Russia's War on Words
Three years ago today Anna Politkovskaya, a courageous journalist who exposed appalling human rights offenses in Chechnya, was shot five times as she entered her Moscow apartment building. She was not the first Russian journalist to be slain for performing the invaluable function of bringing buried truths to light. Sadly, there have been, and will be, more murders. And we all pay the price.
Westerners were inclined to think during the Cold War that a democratic Russia would be better for Russians and for us. Yet 20 years after the fall of the Iron Curtain, hopes for genuine democracy in Russia remain unrealized. A major reason is the parlous condition of the Russian media.
In the United States, an investigative journalist who unsettles the powerful can win accolades; in Russia, such a journalist can expect to be gunned down. A liberal democracy depends on reporters who follow the story and publish what they learn. It cannot flourish when the pursuit of investigative journalism carries an informal death penalty.
This year alone has been terrible for the brave journalists who are continuing the work for which Politkovskaya gave her life.
In July the human rights activist Natalya Estemirova was kidnapped outside her home in Grozny, Chechnya; her bullet-ridden body was found hours later in Ingushetia, another of the troubled regions of Russia. Last October, Estemirova had received the first Anna Politkovskaya award from the human rights group Reach All Women in War.
In January, Stanislav Markelov, a leading human rights attorney and president of the Russian Rule of Law Institute, was fatally shot in Moscow as he left a news conference he had called to protest the release of a Russian officer convicted of atrocities in the Chechen war. Markelov, a close friend of Estemirova, was known for his work representing victims of torture and journalists, including Politkovskaya. Anastasia Baburova, a student journalist for the independent newspaper Novaya Gazeta (which had employed Politkovskaya), was also shot and died hours later.
It is not only those covering Chechnya who are at risk. Last November, Mikhail Beketov, the editor of a newspaper in Khimki (northwest of Moscow) who had been reporting on local government corruption, was beaten nearly to death and then left in the freezing cold; he lost a leg and fingers to frostbite. In February the editor of a local weekly in Solnechnogorsk (further northwest of Moscow) was found unconscious and bleeding. He had published articles critical of local politicians.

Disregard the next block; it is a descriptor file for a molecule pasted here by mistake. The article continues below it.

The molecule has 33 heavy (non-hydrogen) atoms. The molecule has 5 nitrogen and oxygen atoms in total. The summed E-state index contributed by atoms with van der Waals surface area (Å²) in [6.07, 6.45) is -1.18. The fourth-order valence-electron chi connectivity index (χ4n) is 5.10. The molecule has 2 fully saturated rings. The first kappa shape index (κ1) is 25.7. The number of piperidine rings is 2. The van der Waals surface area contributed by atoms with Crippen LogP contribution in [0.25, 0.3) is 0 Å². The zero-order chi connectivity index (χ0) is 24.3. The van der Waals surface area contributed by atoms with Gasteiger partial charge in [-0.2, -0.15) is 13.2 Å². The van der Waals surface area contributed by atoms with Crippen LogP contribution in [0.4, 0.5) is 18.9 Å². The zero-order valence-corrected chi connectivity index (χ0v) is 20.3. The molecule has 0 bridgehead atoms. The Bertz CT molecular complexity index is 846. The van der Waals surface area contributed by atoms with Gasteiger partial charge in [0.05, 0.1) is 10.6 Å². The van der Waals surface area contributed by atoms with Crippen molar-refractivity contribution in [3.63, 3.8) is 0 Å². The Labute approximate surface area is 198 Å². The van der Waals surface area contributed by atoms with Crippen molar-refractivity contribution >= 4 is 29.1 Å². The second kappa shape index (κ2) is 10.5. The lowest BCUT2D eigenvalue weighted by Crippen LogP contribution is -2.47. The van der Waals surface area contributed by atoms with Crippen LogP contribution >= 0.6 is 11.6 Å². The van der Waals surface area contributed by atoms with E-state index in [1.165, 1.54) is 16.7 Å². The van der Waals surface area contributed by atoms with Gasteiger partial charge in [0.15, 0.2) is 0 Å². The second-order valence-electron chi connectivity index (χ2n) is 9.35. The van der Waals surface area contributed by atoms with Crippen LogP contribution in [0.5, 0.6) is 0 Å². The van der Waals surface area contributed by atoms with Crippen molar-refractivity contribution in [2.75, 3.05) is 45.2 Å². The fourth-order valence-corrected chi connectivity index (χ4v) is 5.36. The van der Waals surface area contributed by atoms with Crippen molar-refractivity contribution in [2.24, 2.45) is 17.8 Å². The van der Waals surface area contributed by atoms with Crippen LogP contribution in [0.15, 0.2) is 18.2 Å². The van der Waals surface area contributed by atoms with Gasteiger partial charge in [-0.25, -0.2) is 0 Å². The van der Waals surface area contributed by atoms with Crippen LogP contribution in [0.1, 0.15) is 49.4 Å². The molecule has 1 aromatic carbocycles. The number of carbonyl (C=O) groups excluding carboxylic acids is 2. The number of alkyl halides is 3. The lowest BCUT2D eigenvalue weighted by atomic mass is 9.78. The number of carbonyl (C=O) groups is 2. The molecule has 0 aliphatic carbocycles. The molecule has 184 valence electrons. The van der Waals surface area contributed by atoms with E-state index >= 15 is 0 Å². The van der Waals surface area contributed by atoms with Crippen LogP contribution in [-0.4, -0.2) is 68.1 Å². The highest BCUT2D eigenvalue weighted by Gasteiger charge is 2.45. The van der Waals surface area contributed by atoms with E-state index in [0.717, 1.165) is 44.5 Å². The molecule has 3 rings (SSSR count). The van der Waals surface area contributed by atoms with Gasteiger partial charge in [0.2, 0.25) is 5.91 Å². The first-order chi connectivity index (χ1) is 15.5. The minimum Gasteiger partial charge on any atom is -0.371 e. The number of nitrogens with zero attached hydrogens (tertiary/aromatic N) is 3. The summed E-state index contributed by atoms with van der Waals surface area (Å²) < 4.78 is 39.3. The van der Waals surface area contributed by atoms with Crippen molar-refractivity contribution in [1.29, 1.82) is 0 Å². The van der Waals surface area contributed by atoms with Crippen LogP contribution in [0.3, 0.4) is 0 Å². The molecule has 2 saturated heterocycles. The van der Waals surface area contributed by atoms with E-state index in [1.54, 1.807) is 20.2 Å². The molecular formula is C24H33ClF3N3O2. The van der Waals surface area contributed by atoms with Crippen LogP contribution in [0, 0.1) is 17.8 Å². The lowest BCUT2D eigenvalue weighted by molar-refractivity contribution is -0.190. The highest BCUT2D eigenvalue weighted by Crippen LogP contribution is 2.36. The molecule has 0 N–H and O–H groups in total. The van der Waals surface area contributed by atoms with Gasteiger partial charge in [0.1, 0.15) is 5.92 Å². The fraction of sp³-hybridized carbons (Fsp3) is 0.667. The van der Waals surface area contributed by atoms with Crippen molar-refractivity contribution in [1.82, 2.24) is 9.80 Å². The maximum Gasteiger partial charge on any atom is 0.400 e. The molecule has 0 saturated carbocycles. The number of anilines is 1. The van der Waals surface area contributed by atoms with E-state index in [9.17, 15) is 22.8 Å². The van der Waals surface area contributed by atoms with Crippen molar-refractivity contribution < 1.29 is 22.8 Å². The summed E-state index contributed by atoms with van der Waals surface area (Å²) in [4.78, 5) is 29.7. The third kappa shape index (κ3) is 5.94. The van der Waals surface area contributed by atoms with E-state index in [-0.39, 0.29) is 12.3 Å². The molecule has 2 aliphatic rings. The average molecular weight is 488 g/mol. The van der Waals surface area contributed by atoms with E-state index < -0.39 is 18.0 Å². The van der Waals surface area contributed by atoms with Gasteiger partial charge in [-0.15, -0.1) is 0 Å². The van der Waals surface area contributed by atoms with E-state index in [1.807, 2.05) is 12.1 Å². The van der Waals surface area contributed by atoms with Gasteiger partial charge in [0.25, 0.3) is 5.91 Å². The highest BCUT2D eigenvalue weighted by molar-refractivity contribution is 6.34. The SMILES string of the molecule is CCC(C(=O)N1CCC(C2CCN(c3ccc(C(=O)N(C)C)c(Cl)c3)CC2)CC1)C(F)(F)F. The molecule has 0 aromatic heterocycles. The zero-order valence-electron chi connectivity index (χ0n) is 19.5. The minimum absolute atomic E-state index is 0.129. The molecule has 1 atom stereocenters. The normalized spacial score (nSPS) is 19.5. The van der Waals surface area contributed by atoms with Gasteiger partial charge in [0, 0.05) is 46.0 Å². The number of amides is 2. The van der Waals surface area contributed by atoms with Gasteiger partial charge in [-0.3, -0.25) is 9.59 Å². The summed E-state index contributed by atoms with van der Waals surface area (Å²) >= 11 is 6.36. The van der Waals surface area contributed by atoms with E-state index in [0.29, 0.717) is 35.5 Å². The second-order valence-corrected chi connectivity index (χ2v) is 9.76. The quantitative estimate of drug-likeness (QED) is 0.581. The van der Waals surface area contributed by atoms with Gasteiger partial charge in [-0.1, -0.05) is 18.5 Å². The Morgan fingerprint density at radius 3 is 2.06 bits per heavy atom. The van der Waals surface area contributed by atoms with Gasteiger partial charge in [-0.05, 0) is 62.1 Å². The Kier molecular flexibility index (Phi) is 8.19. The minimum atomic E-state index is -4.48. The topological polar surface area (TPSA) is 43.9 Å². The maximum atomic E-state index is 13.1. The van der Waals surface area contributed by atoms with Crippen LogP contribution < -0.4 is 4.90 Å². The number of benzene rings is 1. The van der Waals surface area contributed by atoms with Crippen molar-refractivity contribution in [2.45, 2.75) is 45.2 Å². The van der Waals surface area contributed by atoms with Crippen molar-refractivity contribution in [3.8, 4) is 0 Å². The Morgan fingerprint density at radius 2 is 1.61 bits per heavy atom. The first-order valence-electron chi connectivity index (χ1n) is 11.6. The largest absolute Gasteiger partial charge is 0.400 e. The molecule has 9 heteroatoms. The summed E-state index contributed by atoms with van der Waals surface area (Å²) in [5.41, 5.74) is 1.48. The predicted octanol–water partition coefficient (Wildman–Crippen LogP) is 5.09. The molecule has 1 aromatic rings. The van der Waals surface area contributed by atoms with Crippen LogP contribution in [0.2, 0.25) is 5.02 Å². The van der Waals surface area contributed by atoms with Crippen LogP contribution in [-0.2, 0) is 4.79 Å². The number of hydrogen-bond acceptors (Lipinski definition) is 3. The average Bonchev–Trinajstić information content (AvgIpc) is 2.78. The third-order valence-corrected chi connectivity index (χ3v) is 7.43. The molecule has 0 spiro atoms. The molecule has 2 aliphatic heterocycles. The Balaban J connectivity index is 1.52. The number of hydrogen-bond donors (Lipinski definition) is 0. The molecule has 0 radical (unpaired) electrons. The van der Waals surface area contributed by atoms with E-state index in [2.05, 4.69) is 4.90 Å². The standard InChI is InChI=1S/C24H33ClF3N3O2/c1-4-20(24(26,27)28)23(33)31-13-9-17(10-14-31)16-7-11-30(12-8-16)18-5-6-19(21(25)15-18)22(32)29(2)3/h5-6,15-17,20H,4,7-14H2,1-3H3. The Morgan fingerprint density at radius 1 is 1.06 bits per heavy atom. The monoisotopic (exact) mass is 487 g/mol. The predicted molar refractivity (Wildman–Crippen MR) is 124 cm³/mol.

Speaking of Anna Politkovskaya in December 2006, Estemirova said: "It's extremely clear to me that those who killed her thought that they were silencing her, but that is not the case. Because now in Novaya Gazeta, in the space where her articles are published, there is and there will be information from Memorial" -- the internationally recognized Russian human rights organization.
But since Estemirova's murder, Memorial has closed its offices in Grozny, and many who worked to report human rights abuses have fled the region.
There is every reason to believe that the murders of these journalists are assassinations: politically motivated killings carried out or covered up by members of the Russian intelligence services, and ignored by a government whose first duty is to protect the lives and liberties of citizens. Sadly, what Estemirova said about Politkovskaya's murder is likely to be true of all such killings: "Even if we find out who pulled the trigger, the person who gave the order will remain unknown."
Russia no longer needs gulags to silence the opposition. The punishment for drawing attention to the sins of the mighty used to be a show trial and exile, possibly to a labor camp. Now journalists receive an anonymous but credible threat of violence to themselves or their families, a beating on their doorstep or, in some cases, execution in broad daylight.
Journalists are not the only victims of this policy of terror. Russia claims to be a member of the global community of democratic nations. But democracy is not functioning when citizens are denied basic information with which to judge the actions of their leaders. We are often told, for example, that the Russian government's policies in Chechnya are "popular" at home. But can we hold Russian citizens responsible for what their country does if they do not know what it is really doing? Democratic choices made in ignorance are not free but fixed. The freedom of journalists to report about life in their societies is critical, because without it, citizens lose their freedom, too.
Americans were right to hope that the end of the Soviet system would bring rewards for us as well as for the people of Russia. But democracy only starts at the ballot box. Independent speech is crucial. We must do all we can to support journalists in this important work, including pressuring the Russian government to protect reporters and their freedom to speak. The murder of journalists affects more than just journalists; and the undermining of Russian democracy is a problem for more than just Russia.
The writer, a philosophy professor at Princeton University, is president of the board of trustees of the PEN American Center, the U.S. branch of the world's oldest international literary and human rights organization.